• Genki II Text - Please login or register to see this link.
  • Genki II Work - Please login or register to see this link.

I also snagged the Kodansha Kanji Learner's Course and accompanying workbook for when I get into kanji more.

Links:

  • KKLC Text - Please login or register to see this link.
  • KKLC Work - Please login or register to see this link.

That's pretty much my plan for now. I actually just recently switched majors from Asian Studies to English Literature, but that is because the scheduling for my previous major would absolutely devastate me. I'd be stuck in university for many more years. Current goal is to get my bachelors and study Japanese so I can teach English abroad and hopefully get a decent university position over there. A weeb can dream, right? :KannaWave:

  • Upvote 3

Share this post


Link to post
Share on other sites

Those are some nice sources @Okonomiyaki-Chan.  I've been trying out this app lately - Please login or register to see this link.

Yeah it's good to dream! I always dreamt of being of Japanese game translator, but I know it's tough because the critics can get very tough on translators if they make a mistake or attempt to have it make more sense for American culture. So, I just want to be a fan translator to avoid all that.

  • Like 1
  • Upvote 2

Share this post


Link to post
Share on other sites

@Okonomiyaki-Chan That's quite the splendid goal. My purpose seems kind of cynical, it's just to be good at something that other people aren't. I take pride in knowing more Kanji than anybody in a 200 mile radius.

9 minutes ago, Ravenstorm said:

but I know it's tough because the critics can get very tough on translators if they make a mistake or attempt to have it make more sense for American culture. So, I just want to be a fan translator to avoid all that.

No need to worry, you should learn to care less about these things. But I agree, fan-translation would be more forgiving. You wouldn't care about any mistypes or about how to deal with honorifics and dialects.

 

  • Like 1
  • Upvote 1

Share this post


Link to post
Share on other sites
3 hours ago, Ravenstorm said:

I always dreamt of being of Japanese game translator, but I know it's tough because the critics can get very tough on translators if they make a mistake or attempt to have it make more sense for American culture. So, I just want to be a fan translator to avoid all that.

There is nothing wrong with being a fan translator. I plan on doing that on the side for two reasons: it helps keep my Japanese sharp, and I can make more and more games accessible to the community who are unable to read or speak Japanese. I agree that critics are tough on translators, and I've seen criticisms for Atlus games and older SquareSoft games (Ted Woolsey you magnificent bastard). These issues people have with translation tend to fall under some kind of censorship or, as you said, the extreme localization since lots of Japanese puns and jokes would be lost on non-Japanese speakers. It is rough without a doubt, but I think we are getting to a point where there is less and less meddling in translation and localization, so hopefully we can start seeing a bit more praise for the hard work translators do! :KannaWave:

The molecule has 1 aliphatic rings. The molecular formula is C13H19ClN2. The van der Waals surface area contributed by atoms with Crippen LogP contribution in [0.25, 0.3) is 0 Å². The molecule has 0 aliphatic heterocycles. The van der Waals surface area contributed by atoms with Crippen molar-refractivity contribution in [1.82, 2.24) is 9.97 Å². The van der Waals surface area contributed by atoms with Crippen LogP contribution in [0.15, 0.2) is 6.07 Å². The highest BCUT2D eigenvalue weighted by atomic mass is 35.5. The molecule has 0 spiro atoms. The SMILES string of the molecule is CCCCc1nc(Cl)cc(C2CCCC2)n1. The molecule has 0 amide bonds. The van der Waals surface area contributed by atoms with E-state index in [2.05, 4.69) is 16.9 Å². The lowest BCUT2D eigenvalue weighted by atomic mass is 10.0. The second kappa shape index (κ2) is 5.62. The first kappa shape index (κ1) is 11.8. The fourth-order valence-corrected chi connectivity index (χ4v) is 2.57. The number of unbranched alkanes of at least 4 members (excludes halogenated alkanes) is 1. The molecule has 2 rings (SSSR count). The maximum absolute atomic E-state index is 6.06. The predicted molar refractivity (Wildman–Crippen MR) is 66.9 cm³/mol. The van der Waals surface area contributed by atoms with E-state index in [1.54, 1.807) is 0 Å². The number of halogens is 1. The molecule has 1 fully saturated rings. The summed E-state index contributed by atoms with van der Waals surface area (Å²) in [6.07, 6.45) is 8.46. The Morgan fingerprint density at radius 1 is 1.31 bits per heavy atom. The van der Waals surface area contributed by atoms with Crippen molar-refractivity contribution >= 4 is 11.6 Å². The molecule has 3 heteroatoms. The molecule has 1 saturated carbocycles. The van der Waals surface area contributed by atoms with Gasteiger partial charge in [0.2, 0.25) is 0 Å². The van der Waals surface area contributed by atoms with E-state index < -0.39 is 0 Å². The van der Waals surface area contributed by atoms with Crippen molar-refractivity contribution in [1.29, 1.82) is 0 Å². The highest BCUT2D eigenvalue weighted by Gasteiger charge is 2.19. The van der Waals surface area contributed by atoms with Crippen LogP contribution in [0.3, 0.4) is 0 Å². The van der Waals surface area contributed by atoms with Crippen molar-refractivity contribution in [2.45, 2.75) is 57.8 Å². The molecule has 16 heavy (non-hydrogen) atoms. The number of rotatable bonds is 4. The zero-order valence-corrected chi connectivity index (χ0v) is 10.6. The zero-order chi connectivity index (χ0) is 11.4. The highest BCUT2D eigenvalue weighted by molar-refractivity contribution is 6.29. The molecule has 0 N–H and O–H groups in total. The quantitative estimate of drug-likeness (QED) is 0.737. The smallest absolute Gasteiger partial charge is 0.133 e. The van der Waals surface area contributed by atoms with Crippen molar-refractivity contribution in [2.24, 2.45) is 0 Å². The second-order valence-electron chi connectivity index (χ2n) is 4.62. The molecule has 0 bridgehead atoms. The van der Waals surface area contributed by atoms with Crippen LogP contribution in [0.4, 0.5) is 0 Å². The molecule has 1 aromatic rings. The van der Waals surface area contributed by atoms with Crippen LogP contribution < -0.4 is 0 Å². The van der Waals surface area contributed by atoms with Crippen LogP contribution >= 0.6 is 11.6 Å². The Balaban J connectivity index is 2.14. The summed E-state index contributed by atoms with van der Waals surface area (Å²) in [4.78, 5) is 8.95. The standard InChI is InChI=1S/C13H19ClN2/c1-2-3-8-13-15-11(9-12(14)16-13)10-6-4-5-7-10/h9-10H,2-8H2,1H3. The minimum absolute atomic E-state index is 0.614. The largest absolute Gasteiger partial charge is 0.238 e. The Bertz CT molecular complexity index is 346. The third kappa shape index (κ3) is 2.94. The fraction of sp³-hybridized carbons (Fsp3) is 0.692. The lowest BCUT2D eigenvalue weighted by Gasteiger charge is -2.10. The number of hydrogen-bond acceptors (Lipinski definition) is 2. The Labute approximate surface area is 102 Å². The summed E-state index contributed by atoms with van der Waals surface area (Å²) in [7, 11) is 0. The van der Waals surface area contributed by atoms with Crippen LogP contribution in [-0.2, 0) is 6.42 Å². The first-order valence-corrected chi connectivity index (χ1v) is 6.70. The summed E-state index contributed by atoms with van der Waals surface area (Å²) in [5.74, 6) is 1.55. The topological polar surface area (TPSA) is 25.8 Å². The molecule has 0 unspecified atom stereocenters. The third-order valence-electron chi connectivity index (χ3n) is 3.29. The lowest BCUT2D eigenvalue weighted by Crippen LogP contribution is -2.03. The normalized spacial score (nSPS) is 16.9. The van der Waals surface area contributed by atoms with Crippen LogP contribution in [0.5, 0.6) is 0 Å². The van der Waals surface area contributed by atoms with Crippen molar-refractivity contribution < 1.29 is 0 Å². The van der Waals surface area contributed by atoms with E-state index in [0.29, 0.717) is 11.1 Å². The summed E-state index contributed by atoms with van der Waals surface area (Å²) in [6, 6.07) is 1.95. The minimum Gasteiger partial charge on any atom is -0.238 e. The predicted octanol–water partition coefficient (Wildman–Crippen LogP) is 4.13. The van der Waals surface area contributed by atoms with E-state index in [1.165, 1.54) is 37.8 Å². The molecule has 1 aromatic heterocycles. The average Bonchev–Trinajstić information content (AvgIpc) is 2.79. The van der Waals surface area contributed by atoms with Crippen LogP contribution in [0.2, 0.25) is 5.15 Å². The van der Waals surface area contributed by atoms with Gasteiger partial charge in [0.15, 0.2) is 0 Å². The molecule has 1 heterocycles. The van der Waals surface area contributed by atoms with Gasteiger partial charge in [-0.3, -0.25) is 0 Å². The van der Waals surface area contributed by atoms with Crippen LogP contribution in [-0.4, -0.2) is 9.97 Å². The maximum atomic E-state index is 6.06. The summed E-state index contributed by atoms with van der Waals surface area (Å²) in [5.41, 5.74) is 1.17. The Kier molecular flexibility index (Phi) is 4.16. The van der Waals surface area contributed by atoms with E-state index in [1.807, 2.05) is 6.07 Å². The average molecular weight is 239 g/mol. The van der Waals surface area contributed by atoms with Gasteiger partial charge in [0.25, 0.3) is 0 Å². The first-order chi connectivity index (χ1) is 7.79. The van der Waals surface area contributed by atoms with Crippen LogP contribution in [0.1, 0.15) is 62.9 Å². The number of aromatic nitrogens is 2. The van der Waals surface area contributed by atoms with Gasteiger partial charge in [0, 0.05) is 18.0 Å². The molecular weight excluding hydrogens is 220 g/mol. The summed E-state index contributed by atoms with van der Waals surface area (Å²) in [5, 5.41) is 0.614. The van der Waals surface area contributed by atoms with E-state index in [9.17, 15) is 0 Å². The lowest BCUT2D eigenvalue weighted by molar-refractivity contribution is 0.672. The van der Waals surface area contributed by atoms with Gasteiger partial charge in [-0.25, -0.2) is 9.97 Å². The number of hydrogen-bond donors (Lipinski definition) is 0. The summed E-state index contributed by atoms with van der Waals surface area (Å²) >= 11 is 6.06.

• Upvote 1

Share this post


Link to post
Share on other sites

I have  learned kana and some kanji some time ago, but then life got into way and I had to stop my language pursuits. I have started learning again a couple months ago when I got Minna no Nihongo as a gift. I have been using that and Tae kim's guide for learning grammar, anki decks for vocab and kanji.  I am currently trying to play metroid zero mission and reading yotsubato in japanese and it is going slow... but it is going, so I am excited!

  • Upvote 1

Share this post


Link to post
Share on other sites
1 hour ago, aranni said:

Minna no Nihongo as a gift. I have been using that and Tae kim's guide for learning grammar, anki decks for vocab and kanji.  I am currently trying to play metroid zero mission and reading yotsubato in japanese and it is going slow... but it is going, so I am excited!

Those are some great resources. Yotsubato seems to always be the top recommended manga for learners. Anki is great, but I still prefer Memrise because of the interface and easy access to other people's courses.

Also an advice: If you ever get discouraged, or feel like you're not making any progress, try to remember at what level you were about half a year ago. As in how was your reading speed and comprehension were. I feel like this mentality helped me a lot in picturing how much I've advanced, and served as means to stay motivated.

  • Like 1

Share this post


Link to post
Share on other sites

  • Similar Content

    • By MobCat
      B.L.U.E. Legend of Water
      BLUE Legend of Water
      ブルー レジェンドオブウォーター
      Tested and working: SCPH-9002 phat PS1 with a MM3 modchip
      Cover Scans:
      Please login or register to see this spoiler.  
    • By minizx
      [hide]Taitsujin Portable.cso (304.6 MB)
      Please login or register to see this link.
    • By Luziano
      All fonts from the Japanese font company Fontworks, used from your favorite Japanese games on various consoles.
       
      Download:
      Please login or register to see this spoiler.  
      MediaFire link is taken down due to DMCA.
    • By MobCat
      Ace Combat 3
      Electrosphere
      エースコンバット3 エレクトロスフィア
      Ēsu Konbatto Surī Erekutorosufia
      Tested and Working: ePSXe 2.0.5, pSX v1.13, PCSX-Reloaded 1.9.92-win32
      Had some sound issues with PCSX-Reloaded but I think that was just down to my settings / not using the right sound plugin.
      The first disk was the only one that was tested properly as I didn't play enough of the first disk to need the second disk. The second disk dose boot and get to the bit where it asks you to stick the first disk back in though.
      Cover Scans:
      Please login or register to see this spoiler.  
    • By Luziano
      beatmania IIDX 16 EMPRESS CS + Premium Best

       
      Title: beatmania IIDX 16 EMPRESS CS + Premium Best
      Developer: Konami
      Publisher: Konami
      Genre: Rhythm, DJ
      Release: 2009/10/15
      CERO Rating: A
       
      Download:

      Hidden Content
      Give reaction or reply to this topic to see the hidden content.  
      First and only PS2 beatmania IIDX game that contains two discs and the final beatmania IIDX game to be on PS2.